TOKYO: With the approaching Eid al-Adha announced by most Muslim countries to begin on July 20, the Japanese Foreign Ministry’s Consular Affairs Bureau Overseas Japanese Safety Division issued an advisory notice requesting Japanese citizens to beware of possible terror attacks during the holiday.
It asked Japanese overseas to “keep in mind that large-scale Eid al-Adha rituals are vulnerable to terrorism, and to pay close attention to ensuring safety by obtaining the latest information from the Foreign Ministry’s external safety website and news reports.”
The ministry said that on Eid al-Adha (“Tabaske” in Japanese), both in Islamic and non-Muslim countries, it is easy to target crowded religious ritual places through various means such as running over groups using a vehicle, stabbing, using firearms and explosive devices.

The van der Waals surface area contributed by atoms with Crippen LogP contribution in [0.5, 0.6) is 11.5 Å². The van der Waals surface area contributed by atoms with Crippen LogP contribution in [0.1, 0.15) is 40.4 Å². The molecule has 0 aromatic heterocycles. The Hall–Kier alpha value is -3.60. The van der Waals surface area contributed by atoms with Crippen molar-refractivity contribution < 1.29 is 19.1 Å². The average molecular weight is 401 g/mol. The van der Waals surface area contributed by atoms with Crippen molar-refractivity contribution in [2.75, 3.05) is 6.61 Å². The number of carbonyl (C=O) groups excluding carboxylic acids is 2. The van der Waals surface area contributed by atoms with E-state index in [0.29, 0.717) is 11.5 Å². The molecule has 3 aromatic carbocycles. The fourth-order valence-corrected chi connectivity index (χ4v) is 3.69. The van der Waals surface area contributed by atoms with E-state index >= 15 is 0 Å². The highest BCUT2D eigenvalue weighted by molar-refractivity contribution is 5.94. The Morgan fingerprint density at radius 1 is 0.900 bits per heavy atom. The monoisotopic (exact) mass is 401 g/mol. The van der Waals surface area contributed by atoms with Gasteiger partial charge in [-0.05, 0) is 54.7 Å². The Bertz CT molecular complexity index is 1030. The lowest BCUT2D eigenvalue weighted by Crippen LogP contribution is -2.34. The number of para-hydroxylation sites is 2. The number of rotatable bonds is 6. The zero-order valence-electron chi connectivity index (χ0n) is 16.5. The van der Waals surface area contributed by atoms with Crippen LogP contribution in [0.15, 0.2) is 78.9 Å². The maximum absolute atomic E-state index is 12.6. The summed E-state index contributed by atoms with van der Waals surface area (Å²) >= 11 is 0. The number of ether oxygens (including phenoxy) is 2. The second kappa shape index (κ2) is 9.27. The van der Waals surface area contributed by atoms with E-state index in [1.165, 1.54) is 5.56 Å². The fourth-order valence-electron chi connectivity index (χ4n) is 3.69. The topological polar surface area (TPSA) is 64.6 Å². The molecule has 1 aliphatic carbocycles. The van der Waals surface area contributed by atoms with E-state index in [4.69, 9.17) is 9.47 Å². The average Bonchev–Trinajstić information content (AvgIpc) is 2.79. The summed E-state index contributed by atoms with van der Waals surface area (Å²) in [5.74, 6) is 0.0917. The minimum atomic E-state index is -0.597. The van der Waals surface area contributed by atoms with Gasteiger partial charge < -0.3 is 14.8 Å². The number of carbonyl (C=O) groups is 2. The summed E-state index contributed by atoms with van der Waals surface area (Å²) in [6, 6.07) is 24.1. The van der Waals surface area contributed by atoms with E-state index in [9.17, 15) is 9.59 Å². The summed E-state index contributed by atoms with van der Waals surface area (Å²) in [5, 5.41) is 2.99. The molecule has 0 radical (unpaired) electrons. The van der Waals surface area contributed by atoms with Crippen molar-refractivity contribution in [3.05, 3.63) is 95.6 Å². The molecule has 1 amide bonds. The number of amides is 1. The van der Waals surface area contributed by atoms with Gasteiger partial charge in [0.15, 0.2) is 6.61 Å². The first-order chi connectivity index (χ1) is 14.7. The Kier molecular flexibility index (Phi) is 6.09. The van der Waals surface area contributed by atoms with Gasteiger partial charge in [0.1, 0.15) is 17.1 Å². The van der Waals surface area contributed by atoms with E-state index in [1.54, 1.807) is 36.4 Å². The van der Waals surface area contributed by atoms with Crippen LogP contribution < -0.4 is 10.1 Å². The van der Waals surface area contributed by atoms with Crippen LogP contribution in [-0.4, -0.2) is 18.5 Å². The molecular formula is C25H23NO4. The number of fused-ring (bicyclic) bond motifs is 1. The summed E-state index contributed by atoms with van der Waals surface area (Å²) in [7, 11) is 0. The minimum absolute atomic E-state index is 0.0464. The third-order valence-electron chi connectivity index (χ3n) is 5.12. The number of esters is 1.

The Ministry called on its citizens to be vigilant and to stay away as much as possible from places that could be targets of terrorist operations, such as tourist facilities, event venues, restaurants, hotels, shopping centers, supermarkets, nightclubs, cinemas, public transportation, as well as other facilities that many people congregate in: churches, mosques, synagogues and other religious facilities, and government-related facilities, especially military, police, security-related facilities, etc.
The ministry’s statement included instructions to Japanese citizens on what to do when a terrorist act occurs in or near their locations.
In the event of an emergency, the ministry called on Japanese nationals abroad to follow the instructions of local authorities, if any. It also asked citizens to refer to the instructions on anti-terror and kidnapping measures and to communicate with Japanese diplomatic missions. Further advice given by the ministry in Tokyo included “respecting the customs and traditions of Muslims. It stated: “Please make more efforts than usual to respect local customs and traditions, such as refraining from drinking or smoking in public places.”
The Eid al-Adha festivities will take place between July 20 and July 23.